On Tuesday, the New Mexico Bowl announced that it would be taking place this year in Frisco’s Toyota Stadium due to New Mexico’s current guidelines surrounding intercollegiate athletics and travel.
For Frisco, hosting sporting events could serve as a way to bring in funds as the city moves through the COVID-19 pandemic.
“That's obviously our goal is to get some of these events and safely host them in our city,” said Josh Dill, Visit Frisco’s sports and events director. “It's kind of a strategy for us in the short term.”
The city recently hosted a hockey tournament and is slated to host another that was recently moved from Blaine, MN. The same hockey group has a February event scheduled in Michigan that may not be able to take place, Dill said, and Frisco is looking to host that event as well.
“Typically, you wouldn't see a group that's booked somewhere else move like this,” Visit Frisco Executive Director Marla Roe said. “It's truly having to do with COVID and restrictions in other states that we don't have here.”
Events like conventions and business meetings aren’t occurring as corporations choose not to host those types of events, Dill said.
“But on the sports side, if you have parents and families that are used to traveling, especially hockey families that want to be a part of these events, and they feel safe traveling to them, they have great protocols in place and our facilities have great protocols in place,” he said. “So we think we can host them.”
A bowl game stands to bring about $1.1 million to the city this year, Dill said. During previous years, that number would have been closer to $3.5 million, but reduced seating capacity and smaller travel parties have contributed to reducing the projected economic impact of bowl game events. However, hotels hosting a team stand to earn about $40,000 in revenue during the event, Dill said.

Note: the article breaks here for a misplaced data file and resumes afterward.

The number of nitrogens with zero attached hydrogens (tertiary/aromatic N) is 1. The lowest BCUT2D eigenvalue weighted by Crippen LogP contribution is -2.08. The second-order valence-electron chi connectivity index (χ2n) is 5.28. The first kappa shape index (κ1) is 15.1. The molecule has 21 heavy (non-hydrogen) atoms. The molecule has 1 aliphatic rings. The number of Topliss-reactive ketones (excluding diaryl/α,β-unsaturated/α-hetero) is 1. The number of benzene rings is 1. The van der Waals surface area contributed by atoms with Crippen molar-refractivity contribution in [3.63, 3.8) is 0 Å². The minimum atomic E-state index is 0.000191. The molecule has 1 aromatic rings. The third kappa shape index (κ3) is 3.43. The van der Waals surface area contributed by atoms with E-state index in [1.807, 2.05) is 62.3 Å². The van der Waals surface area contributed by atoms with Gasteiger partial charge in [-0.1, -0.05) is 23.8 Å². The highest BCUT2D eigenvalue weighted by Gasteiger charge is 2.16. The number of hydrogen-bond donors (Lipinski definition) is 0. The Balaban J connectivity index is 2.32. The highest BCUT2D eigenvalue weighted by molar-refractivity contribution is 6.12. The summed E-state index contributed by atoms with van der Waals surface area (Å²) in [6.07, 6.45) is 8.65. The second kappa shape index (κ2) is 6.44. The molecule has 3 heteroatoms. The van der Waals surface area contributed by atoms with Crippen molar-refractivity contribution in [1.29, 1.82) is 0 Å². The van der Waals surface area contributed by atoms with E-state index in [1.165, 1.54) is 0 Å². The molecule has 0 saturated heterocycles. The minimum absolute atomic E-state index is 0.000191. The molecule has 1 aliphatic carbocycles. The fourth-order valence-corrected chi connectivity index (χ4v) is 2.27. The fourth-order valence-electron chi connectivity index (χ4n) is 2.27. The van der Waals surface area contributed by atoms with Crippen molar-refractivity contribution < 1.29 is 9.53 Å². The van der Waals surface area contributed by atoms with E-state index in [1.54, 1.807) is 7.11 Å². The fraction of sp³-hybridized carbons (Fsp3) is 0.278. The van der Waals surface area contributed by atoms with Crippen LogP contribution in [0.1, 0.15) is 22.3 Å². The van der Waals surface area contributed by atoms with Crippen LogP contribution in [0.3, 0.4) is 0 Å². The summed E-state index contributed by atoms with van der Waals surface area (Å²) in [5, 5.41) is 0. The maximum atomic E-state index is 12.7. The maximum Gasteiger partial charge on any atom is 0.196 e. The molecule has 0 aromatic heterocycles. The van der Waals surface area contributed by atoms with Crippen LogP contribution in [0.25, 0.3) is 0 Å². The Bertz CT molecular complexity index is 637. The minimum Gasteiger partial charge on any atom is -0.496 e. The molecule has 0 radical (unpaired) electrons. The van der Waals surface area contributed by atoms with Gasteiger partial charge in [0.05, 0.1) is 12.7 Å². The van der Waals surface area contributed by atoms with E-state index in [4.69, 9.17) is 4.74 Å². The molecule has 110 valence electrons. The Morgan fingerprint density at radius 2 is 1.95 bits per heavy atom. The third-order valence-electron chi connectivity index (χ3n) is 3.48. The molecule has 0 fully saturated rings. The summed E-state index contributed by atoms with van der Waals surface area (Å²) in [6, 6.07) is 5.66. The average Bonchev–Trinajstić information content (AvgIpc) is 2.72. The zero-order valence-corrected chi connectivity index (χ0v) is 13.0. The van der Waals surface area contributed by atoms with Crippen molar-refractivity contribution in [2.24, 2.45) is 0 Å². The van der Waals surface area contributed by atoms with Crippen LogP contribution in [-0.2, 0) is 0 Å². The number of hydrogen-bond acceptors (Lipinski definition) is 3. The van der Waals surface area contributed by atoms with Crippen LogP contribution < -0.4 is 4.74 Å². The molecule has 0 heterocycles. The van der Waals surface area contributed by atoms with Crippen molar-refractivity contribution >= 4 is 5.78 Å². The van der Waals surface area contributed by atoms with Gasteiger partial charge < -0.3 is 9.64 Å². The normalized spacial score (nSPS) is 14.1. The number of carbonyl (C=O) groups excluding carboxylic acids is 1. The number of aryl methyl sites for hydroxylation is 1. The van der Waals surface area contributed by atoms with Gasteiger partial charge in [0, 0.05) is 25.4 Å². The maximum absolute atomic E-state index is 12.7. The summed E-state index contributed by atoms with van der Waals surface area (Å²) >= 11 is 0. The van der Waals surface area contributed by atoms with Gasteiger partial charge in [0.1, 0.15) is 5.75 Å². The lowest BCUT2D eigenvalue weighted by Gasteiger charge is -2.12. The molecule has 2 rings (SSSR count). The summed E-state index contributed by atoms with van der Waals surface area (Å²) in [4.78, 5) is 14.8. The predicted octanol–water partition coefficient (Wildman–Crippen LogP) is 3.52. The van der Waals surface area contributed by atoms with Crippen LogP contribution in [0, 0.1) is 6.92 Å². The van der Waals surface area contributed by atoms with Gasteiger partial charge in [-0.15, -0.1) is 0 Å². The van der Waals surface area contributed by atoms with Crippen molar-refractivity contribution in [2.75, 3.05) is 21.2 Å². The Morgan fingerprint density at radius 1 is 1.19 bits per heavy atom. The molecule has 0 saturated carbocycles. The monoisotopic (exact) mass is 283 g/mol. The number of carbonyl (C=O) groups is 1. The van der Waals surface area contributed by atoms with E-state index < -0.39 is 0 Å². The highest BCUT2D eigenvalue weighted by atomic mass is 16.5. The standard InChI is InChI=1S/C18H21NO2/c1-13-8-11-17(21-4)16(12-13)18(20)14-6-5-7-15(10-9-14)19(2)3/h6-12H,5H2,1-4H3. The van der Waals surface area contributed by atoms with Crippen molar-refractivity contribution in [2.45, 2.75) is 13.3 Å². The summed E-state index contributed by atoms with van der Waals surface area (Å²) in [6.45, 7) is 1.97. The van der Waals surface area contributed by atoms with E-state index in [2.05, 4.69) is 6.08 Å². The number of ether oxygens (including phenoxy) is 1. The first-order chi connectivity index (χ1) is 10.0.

“So when our hospitality, our hotel partners are hurting right now, this is, I think, a huge win for those hotel partners to kind of see that,” he said.
A hockey tournament comprising four-night hotel stays could mean a $1.8 million economic impact, Dill said, with roughly $160,000 in revenue for hotels.
“So those are the kind of things that help keep our hotels operating, keeps their staff employed and keeps the money flowing into the city that wouldn't exist there without these events,” Dill said.
Frisco’s hotel occupancy tends to spike on weekends and around holidays, Dill said. The city’s midweek hotel occupancy, which used to be strong, is much lower, Dill said. Since the local onset of the COVID-19 pandemic, Frisco’s hotel occupancy has remained lower than usual.
“Our occupancy looks like a little bit of a heart beat monitor,” Dill said. “But we want to see that heartbeat kind of get stronger and stronger as we host these events safely. And I think once we get a few of them under our belt and people see that we can do that without seeing crazy numbers or anything come out of the event, I think that's going to build that confidence in the event owners and the travelers to start getting back out there a little bit more.”